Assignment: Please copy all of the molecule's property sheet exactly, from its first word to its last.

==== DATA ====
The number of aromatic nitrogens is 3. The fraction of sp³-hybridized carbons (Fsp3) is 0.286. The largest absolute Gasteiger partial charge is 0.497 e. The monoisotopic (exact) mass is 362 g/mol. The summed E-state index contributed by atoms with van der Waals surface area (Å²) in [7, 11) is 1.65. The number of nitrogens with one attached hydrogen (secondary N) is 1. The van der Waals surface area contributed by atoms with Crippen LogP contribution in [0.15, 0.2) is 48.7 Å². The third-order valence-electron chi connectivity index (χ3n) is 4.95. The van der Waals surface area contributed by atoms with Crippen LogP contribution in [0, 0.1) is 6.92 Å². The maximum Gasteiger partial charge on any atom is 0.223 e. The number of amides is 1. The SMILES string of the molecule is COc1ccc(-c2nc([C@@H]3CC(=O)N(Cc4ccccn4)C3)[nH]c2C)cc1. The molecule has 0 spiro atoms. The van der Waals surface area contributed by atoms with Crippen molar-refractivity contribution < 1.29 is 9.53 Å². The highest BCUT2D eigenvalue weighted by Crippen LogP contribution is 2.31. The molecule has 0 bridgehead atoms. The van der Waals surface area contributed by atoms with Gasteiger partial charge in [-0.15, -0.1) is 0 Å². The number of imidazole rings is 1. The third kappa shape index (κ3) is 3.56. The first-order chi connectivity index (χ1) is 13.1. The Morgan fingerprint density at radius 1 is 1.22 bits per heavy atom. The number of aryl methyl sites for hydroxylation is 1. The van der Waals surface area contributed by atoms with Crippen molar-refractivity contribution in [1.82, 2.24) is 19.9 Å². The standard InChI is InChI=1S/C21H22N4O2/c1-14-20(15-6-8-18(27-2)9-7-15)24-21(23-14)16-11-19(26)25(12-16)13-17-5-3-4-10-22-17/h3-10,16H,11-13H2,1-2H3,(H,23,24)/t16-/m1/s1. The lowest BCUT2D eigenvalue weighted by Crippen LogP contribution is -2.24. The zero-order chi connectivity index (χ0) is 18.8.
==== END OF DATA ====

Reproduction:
The number of aromatic nitrogens is 3. The fraction of sp³-hybridized carbons (Fsp3) is 0.286. The largest absolute Gasteiger partial charge is 0.497 e. The monoisotopic (exact) mass is 362 g/mol. The summed E-state index contributed by atoms with van der Waals surface area (Å²) in [7, 11) is 1.65. The number of nitrogens with one attached hydrogen (secondary N) is 1. The van der Waals surface area contributed by atoms with Crippen LogP contribution in [0.15, 0.2) is 48.7 Å². The third-order valence-electron chi connectivity index (χ3n) is 4.95. The van der Waals surface area contributed by atoms with Crippen LogP contribution in [0, 0.1) is 6.92 Å². The maximum Gasteiger partial charge on any atom is 0.223 e. The number of amides is 1. The SMILES string of the molecule is COc1ccc(-c2nc([C@@H]3CC(=O)N(Cc4ccccn4)C3)[nH]c2C)cc1. The molecule has 0 spiro atoms. The van der Waals surface area contributed by atoms with Crippen molar-refractivity contribution < 1.29 is 9.53 Å². The highest BCUT2D eigenvalue weighted by Crippen LogP contribution is 2.31. The molecule has 0 bridgehead atoms. The van der Waals surface area contributed by atoms with Gasteiger partial charge in [-0.15, -0.1) is 0 Å². The number of imidazole rings is 1. The third kappa shape index (κ3) is 3.56. The first-order chi connectivity index (χ1) is 13.1. The Morgan fingerprint density at radius 1 is 1.22 bits per heavy atom. The number of aryl methyl sites for hydroxylation is 1. The van der Waals surface area contributed by atoms with Crippen molar-refractivity contribution in [1.82, 2.24) is 19.9 Å². The standard InChI is InChI=1S/C21H22N4O2/c1-14-20(15-6-8-18(27-2)9-7-15)24-21(23-14)16-11-19(26)25(12-16)13-17-5-3-4-10-22-17/h3-10,16H,11-13H2,1-2H3,(H,23,24)/t16-/m1/s1. The lowest BCUT2D eigenvalue weighted by Crippen LogP contribution is -2.24. The zero-order chi connectivity index (χ0) is 18.8.